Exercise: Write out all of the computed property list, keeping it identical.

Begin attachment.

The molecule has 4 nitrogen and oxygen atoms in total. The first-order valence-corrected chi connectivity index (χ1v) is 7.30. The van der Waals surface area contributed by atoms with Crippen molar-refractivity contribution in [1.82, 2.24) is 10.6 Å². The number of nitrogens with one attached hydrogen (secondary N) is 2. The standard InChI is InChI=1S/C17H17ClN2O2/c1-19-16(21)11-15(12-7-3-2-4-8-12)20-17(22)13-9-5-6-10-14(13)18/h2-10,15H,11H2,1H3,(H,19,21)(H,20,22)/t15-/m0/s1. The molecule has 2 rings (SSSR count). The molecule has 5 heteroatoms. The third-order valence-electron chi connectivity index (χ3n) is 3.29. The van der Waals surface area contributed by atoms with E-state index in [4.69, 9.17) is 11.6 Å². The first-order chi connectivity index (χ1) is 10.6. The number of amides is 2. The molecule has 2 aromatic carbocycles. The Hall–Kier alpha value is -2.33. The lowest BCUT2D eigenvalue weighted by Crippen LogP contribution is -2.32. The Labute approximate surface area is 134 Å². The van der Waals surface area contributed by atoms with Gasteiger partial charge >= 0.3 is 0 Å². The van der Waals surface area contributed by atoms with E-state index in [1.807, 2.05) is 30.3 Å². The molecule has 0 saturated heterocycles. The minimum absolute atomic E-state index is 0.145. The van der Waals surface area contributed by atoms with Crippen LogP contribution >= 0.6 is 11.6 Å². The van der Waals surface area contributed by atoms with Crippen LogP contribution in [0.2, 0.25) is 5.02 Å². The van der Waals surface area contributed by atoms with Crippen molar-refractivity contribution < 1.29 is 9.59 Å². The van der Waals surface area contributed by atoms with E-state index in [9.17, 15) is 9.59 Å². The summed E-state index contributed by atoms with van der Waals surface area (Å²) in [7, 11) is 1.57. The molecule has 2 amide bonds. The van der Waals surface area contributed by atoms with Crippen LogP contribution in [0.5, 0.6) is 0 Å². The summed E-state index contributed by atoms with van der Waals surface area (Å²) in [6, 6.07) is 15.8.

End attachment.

The molecule has 4 nitrogen and oxygen atoms in total. The first-order valence-corrected chi connectivity index (χ1v) is 7.30. The van der Waals surface area contributed by atoms with Crippen molar-refractivity contribution in [1.82, 2.24) is 10.6 Å². The number of nitrogens with one attached hydrogen (secondary N) is 2. The standard InChI is InChI=1S/C17H17ClN2O2/c1-19-16(21)11-15(12-7-3-2-4-8-12)20-17(22)13-9-5-6-10-14(13)18/h2-10,15H,11H2,1H3,(H,19,21)(H,20,22)/t15-/m0/s1. The molecule has 2 rings (SSSR count). The molecule has 5 heteroatoms. The third-order valence-electron chi connectivity index (χ3n) is 3.29. The van der Waals surface area contributed by atoms with E-state index in [4.69, 9.17) is 11.6 Å². The first-order chi connectivity index (χ1) is 10.6. The number of amides is 2. The molecule has 2 aromatic carbocycles. The Hall–Kier alpha value is -2.33. The lowest BCUT2D eigenvalue weighted by Crippen LogP contribution is -2.32. The Labute approximate surface area is 134 Å². The van der Waals surface area contributed by atoms with Gasteiger partial charge >= 0.3 is 0 Å². The van der Waals surface area contributed by atoms with E-state index in [1.807, 2.05) is 30.3 Å². The molecule has 0 saturated heterocycles. The minimum absolute atomic E-state index is 0.145. The van der Waals surface area contributed by atoms with Crippen LogP contribution >= 0.6 is 11.6 Å². The van der Waals surface area contributed by atoms with Crippen LogP contribution in [0.2, 0.25) is 5.02 Å². The van der Waals surface area contributed by atoms with Crippen molar-refractivity contribution < 1.29 is 9.59 Å². The van der Waals surface area contributed by atoms with E-state index in [9.17, 15) is 9.59 Å². The summed E-state index contributed by atoms with van der Waals surface area (Å²) in [7, 11) is 1.57. The molecule has 2 amide bonds. The van der Waals surface area contributed by atoms with Crippen LogP contribution in [0.5, 0.6) is 0 Å². The summed E-state index contributed by atoms with van der Waals surface area (Å²) in [6, 6.07) is 15.8.